What food stuffs pair well with orange wine?
This website has a little information on orange wines: Crushing: Orange Wines.
But what I would like to know is what foods go well with these orange wine and why they are paired as such?
First of all what can we say about orange wines.
Not only is their orange hue fitting for the season, but they tend to be heavier than whites and lighter than reds - a perfect compromise for the fall. Make sure to serve it slightly chilled, at around 55 degrees Fahrenheit, and try pairing it with those increasingly heavier fall meals, like roasted vegetables and poultry. - Crushing: Orange Wines.
Here is what Jared Brandt says about orange wines:
"Orange wines fill in the gaps when pairing, because you get the acidity of a white and the tannins of a red," says Jared Brandt of Donkey & Goat winery in Berkeley, California. Last fall, he and his wife, Tracey, released a cloudy orange wine: a floral, spicy Roussanne. "We recently had a tofu dish that a red wine would have obliterated, and a rich lamb dish that would have overwhelmed a white," Brandt says. He opted to pair both with an orange wine from Friuli's Stanko Radikon, one of Gravner's acolytes, and it worked brilliantly.
Some people might argue that rosé can be just as versatile with food as an orange wine. Pax Mahle, who makes an orange Pinot Gris under his Wind Gap Wines label, replies that orange wines are funkier tasting (and thus more interesting) than rosés. "Rather than something that goes with your picnic, orange wines go with your truffle pasta," he says. Essentially, the wines have umami. - Ancient Wine Techniques, Simple Dishes
Matthew Latkiewicz has these foods to pair with orange wine:
But here’s what to do: Drink some orange wine along with food. Orange wines are all over the place from a flavor standpoint, so there’s no go-to rule for pairing it, but unlike a lot of white wines, which get bowled over by strong food flavors, orange wine has the structure and acidity from the skins to stand up to strong dishes while still retaining the spectrum of white-wine flavors. Without getting too wonky about the pairing-speak, know that you can also ditch fish-with-white, meat-with-red thinking; orange wine is a lot more versatile. For example, a bottle of Angiolino Maule Sassaia, which tastes almost nutty, can holds its own against something like grilled hanger steak; and that Vinujancu had a lot of qualities of a funky craft beer; it’d be great at cutting through fatty dishes — or anything with bacon. - Sloshed: How to Enjoy Orange Wine, the Indie Darling of the Wine World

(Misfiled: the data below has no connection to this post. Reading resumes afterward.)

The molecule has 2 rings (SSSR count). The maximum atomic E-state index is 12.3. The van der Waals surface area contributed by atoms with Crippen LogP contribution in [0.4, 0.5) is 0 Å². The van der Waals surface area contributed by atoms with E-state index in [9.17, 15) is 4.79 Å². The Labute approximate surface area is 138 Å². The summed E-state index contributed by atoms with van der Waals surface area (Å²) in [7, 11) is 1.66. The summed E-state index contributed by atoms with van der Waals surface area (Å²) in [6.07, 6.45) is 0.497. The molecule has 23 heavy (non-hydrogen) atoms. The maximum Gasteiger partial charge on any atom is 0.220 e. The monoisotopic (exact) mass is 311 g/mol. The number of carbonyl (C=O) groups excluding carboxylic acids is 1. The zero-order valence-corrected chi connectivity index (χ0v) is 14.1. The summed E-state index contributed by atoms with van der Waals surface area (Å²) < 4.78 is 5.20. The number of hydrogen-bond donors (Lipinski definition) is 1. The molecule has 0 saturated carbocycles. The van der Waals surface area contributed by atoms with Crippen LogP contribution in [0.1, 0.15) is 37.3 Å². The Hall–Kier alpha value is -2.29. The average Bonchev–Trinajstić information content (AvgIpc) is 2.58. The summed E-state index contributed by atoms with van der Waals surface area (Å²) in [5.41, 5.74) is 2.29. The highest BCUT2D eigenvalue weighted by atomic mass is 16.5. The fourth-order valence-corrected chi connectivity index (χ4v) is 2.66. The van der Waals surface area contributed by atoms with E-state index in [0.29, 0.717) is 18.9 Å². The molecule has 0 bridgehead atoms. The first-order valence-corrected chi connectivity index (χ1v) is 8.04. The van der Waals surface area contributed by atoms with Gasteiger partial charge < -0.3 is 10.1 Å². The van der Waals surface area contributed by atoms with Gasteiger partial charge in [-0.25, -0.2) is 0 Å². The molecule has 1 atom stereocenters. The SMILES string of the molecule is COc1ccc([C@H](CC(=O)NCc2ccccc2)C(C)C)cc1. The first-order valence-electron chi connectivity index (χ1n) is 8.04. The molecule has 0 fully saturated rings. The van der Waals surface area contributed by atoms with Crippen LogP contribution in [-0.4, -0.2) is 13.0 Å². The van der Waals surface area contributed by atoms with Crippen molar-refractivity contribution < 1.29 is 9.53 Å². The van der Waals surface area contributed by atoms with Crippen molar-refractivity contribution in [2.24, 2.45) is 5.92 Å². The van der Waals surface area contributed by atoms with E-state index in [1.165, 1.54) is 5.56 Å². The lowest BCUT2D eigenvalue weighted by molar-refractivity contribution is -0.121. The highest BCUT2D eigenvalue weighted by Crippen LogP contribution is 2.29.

Here is yet another blog has to say that might be of interest to some:
Orange wine is a bit of a misnomer because it isn’t referring to a wine made with oranges nor is it a Mimosa cocktail (a blend of 1 part orange juice to 2 parts sparkling wine.) Orange wine is something entirely different.
Because of their boldness, orange wines pair excellently with bolder foods including curry dishes, Moroccan cuisine, Ethiopian cuisine (like those spongelike pancakes called Injera), Korean dishes with fermented kimchi such as bibim bap, and traditional Japanese cuisine including fermented soybeans (Natto). Due to high phenolic content (tannin and bitterness) along with the nutty tartness, orange wines pair with a wide variety of meats from beef to fish. - All About Orange Wine
My two cents:
The cheese is rich, gooey, it'll support the sweetness of orange wine. I think it's better with a mature sheeps cheese like an aged Pecorino/Manchego.
Hahaha, inspired by my half-German half-Indonesian father. Being a seasonal vegetarian is kinda cool. You'll be the coolest vegetarian on earth.
Trust me the delicate meat of young lamb was born just to accompany orange wine. The spices, the herbs, the fat, will balance the structure of the wine. Here are some resources about Indonesian Bumbu/seasoning:
Helping your seafood addiction whilst battling cholesterol (thank me later). The sour lemon will soften the wine somewhat. What about the taste? So precious that its value can't be determined.